Ramamurthy et al. [13] found that the discharge coefficient of round-nosed broad-crested weirs can be calculated based on the upstream head, due to its relationship with the radius of the upstream crested corner, and that the flow characteristic depends on the ratios of H/L and R/P, where H is upstream head, R is the radius of the upstream top corner, L is length of weir, and P is height of weir. When R/P is between 0.000 and 0.094, the presence of a rounded upstream corner has no effect on the natural outflow over the weir. As R/P increases from 0.094 to 0.250, the discharge coefficient increases gradually. Formulation of the discharge coefficient for free flow based on momentum relationships was proposed.
Abou-seide and Quraishi [14] conducted eight sets of experiments with upstream edge rounding, and found that the maximum value of the discharge coefficient was obtained when the ratio between the radius of the rounded upstream corner to the weir breadth in the direction of flow was greater than or equal to 0.75. Harrison [4] and Woodburn [15] suggested that the discharge coefficient of a broad-crested weir increased by reducing flow separation as R/Hmax was increased up to 0.11, where R is the rounded upstream corner and Hmax is the maximum value of the upstream total head, and stated that the discharge coefficient did not increase distinctly when R/Hmax was increased beyond 0.11.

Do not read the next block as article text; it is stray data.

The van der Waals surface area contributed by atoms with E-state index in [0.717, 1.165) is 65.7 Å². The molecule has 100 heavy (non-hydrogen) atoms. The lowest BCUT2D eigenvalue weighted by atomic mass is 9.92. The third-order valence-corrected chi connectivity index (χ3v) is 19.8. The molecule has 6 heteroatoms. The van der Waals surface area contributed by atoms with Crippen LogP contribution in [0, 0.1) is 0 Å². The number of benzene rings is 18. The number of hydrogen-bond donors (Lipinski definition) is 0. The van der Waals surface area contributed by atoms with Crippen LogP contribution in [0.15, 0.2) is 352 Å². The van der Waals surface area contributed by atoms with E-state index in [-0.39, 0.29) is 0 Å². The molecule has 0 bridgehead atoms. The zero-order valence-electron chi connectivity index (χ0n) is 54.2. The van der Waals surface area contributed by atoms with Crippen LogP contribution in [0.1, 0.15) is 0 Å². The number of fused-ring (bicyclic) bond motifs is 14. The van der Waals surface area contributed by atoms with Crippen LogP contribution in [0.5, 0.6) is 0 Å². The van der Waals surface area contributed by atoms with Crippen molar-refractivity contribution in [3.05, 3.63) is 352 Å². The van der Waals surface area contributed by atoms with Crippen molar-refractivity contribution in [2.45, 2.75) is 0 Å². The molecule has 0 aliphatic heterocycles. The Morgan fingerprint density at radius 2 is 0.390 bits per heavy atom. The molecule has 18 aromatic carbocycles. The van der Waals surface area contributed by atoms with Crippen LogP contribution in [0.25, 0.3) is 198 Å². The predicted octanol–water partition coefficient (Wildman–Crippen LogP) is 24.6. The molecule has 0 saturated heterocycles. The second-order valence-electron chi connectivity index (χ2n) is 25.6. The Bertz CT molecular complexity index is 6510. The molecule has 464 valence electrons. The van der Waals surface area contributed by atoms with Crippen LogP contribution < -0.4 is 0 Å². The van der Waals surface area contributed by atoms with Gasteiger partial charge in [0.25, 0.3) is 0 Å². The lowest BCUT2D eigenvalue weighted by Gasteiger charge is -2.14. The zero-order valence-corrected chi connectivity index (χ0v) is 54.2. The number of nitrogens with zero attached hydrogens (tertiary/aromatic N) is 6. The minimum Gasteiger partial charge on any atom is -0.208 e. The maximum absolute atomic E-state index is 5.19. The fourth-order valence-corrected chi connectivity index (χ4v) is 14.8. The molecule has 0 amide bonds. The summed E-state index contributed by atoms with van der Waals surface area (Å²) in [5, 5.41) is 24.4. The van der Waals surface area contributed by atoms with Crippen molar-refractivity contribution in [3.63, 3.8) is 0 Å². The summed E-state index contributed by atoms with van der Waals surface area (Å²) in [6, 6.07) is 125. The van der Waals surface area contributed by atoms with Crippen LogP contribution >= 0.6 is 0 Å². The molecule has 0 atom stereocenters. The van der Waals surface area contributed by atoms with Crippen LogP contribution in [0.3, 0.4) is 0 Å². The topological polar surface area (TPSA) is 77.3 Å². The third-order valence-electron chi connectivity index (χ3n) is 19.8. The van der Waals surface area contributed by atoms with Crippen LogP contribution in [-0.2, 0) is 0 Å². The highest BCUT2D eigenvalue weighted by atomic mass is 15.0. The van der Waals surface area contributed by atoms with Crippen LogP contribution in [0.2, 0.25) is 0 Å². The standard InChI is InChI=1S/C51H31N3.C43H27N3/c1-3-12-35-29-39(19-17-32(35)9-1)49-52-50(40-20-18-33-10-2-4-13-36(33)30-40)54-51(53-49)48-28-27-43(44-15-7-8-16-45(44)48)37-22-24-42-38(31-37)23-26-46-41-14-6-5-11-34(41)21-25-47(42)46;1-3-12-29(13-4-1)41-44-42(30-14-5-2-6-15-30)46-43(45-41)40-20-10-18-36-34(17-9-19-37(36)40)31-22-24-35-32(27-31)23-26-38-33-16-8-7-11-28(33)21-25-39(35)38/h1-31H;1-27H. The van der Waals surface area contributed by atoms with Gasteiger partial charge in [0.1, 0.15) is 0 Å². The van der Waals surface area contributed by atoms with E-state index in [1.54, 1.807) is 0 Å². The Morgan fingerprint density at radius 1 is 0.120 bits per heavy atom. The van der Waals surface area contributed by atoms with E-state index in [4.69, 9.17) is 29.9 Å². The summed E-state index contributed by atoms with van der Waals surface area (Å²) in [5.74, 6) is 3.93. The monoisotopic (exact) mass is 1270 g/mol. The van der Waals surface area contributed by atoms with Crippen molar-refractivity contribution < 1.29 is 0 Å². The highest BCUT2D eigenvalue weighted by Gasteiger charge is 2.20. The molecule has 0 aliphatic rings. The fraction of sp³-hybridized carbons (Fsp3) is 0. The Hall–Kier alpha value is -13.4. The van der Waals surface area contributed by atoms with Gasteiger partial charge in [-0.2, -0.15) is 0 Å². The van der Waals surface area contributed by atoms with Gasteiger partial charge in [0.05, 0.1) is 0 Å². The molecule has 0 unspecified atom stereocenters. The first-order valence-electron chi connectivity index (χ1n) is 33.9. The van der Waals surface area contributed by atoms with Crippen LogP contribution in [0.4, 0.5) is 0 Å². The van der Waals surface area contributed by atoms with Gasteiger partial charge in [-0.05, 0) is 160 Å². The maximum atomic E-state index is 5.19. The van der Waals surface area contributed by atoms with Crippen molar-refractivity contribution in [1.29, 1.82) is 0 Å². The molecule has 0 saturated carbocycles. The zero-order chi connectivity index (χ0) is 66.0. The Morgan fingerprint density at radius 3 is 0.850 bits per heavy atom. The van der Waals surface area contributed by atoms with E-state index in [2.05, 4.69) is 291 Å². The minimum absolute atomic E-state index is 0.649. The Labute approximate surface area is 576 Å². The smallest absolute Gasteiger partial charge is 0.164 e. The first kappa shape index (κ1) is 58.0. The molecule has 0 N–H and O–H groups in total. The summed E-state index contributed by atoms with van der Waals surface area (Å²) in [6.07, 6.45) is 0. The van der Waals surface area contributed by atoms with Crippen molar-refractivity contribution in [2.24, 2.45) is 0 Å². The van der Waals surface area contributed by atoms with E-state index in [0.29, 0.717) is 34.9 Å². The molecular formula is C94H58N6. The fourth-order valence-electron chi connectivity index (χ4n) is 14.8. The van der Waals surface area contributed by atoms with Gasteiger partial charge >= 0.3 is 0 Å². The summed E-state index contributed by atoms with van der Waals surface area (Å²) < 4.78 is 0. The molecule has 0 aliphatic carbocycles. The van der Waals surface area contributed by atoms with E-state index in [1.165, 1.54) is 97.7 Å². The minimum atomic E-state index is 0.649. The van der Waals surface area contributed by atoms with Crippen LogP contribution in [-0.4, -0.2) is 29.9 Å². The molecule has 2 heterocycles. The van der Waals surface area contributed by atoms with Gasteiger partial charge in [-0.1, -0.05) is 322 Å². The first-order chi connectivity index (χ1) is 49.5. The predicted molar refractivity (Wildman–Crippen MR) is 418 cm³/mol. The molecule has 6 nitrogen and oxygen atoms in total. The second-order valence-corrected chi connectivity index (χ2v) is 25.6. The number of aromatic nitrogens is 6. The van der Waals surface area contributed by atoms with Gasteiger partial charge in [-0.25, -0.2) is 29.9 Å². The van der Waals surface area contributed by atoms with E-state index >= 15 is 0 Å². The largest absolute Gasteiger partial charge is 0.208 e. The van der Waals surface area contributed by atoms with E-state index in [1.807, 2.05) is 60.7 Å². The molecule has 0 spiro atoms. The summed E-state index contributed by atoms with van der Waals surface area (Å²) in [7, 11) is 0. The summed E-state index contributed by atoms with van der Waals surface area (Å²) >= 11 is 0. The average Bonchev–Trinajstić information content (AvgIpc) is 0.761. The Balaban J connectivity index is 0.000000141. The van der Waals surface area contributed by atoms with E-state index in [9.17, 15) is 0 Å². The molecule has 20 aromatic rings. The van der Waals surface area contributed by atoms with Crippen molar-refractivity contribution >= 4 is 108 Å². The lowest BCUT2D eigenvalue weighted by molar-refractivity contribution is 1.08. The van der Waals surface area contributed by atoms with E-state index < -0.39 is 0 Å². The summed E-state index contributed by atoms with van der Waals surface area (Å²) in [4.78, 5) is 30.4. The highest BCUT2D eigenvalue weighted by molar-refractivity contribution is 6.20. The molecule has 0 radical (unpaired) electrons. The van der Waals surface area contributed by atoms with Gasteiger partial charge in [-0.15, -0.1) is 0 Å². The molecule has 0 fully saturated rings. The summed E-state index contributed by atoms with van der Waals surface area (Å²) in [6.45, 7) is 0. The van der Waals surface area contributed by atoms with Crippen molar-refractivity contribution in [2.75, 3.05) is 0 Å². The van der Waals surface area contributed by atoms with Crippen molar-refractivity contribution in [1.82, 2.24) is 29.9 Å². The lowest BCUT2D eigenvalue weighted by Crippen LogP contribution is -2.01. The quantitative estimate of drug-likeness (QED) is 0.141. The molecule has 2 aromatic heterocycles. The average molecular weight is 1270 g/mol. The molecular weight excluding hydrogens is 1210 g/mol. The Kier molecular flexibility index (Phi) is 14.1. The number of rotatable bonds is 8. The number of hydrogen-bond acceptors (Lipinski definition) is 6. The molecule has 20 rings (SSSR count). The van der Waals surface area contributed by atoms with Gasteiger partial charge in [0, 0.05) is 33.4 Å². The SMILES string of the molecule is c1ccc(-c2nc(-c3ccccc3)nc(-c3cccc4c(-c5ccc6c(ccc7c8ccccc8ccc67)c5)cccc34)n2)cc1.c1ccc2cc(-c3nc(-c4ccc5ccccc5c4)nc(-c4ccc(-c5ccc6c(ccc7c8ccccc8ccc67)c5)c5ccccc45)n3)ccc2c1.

Previous studies on weirs with rounded upstream corners were mostly based on broad-crested weirs. Hager [16] considered the measurement accuracy of the broad-crested weir to be relatively low and stated that the hydraulic characteristics are too poor as an overflow structure. In this article, a series of comprehensive experiments are investigated to study the hydraulic characteristics of flow over a round-crested weir with a thickness of 0.02 m. An experiential formula for the discharge coefficient based on the experimental data collected is developed.

2. Experimental Setup

The experimental procedure consisted of measuring the flow rate of the open-horizontal channel and determining the discharge coefficient of the round-crested weir, shown in Figure 1. According to the water flow path, the first rectangular channel, which was 7.00 m long, 0.52 m wide, and 0.80 m deep, and the next one, which was 7.00 m long, 0.52 m wide, and 0.70 m deep, were used for the tests.
After the flow came out of the inlet pipe, there was a holding sheet above the entrance to decrease the flow velocity and thus stop surface waves caused by fluctuation in the entrance. The floor and side walls of the channel were made of transparent 0.01 m thick tempered glass. The stilling basin, which was 1.00 m long, was 0.30 m lower than the downstream floor to eliminate the kinetic energy of the flow passing through the rectangular sharp-crested weir.